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The people speak.

Alan made contact with his friends and feverish activity went on for

several days. Documents were found and copied, advice was taken, opinions sought, until he knew that the case was complete.

They decided to call a public meeting in the church hall and invited their

M.P., the developers, the council planning committee members and the

general public.

On the night, Alan was surprised by how many people he knew had

turned up. There were numbers of grandparents, whose battles he had

fought when they were young, with their children and even grandchildren.

The local vet was there and a couple of architects he had approached, when he had needed to provide alternative schemes.

The history society was well represented and to everyone’s surprise,

the owner of two of the empty factories was there. The general public was considerable; people from throughout the town who had played in the wastelands as children, walkers’ groups, the chairman of the allotment holders association. Teachers, who used the wastelands for educating the children about the environment, people who went there from the town when they needed space to think, bird watchers, bat watchers, the list was impressive. The natural history society was there in force.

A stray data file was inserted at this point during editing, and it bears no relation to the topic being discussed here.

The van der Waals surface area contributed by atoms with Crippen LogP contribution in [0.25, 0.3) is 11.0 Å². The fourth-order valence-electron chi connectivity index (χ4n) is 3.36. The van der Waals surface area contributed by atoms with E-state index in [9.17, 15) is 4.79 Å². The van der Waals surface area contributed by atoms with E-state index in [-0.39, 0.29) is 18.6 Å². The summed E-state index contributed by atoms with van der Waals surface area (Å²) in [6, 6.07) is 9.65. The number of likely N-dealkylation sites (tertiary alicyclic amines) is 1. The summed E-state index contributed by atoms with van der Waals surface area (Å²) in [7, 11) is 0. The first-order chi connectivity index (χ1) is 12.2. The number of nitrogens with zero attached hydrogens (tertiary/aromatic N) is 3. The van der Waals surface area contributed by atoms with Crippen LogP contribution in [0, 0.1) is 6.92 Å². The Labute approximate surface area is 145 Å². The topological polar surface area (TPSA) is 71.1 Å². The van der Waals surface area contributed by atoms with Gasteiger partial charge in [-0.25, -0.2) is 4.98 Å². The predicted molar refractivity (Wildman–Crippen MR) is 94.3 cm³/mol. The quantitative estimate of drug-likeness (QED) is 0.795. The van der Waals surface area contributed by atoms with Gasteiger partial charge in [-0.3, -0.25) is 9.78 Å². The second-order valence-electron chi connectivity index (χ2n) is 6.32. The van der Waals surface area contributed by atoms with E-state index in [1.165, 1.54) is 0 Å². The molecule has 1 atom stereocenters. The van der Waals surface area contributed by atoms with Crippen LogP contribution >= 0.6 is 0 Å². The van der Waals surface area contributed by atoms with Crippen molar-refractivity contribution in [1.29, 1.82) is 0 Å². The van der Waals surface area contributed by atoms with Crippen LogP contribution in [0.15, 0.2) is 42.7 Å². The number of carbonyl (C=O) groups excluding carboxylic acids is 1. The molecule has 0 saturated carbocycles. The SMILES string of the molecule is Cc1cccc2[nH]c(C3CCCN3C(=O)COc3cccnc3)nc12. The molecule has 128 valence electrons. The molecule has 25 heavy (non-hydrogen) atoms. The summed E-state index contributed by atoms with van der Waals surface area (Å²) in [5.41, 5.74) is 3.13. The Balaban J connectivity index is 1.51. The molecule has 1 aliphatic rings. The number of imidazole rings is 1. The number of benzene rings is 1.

People were standing at the back of the hall, because there were no more seats left.

Both sides spoke. Arguments were given by the council and developers

for the new shopping mall and extra housing, then the different groups gave their reasons for not wanting the development.

Alan saved his own piece of news till last.

“As you now see.” he said, “The community, as a whole, doesn’t want

the development.” There was a roar of approval……

The wastelands, two centuries before, in Beatrice’s time..

She decided to ride over to see for herself. The paths were lined with bluebells and primroses and the May blossom was out. Bumble bees worked the late cowslips and waves of blue forget me nots rolled over the broken earth….

It seemed wrong to her that at such a time, with so much

generosity in nature around him, Michael could even contemplate such a

mean act.

The ditch was a third full and running, but the sides looked damp with

moss and ferns growing and judging from the sky, rain was on the way. In

the trees on her side of the ditch, she could hear a woodpecker hammering

and a small finch flew into the cover of the undergrowth.

Beatrice’s Way

The stray cats..

The allotments

Where The Fox Goes © J.R.Birch 2004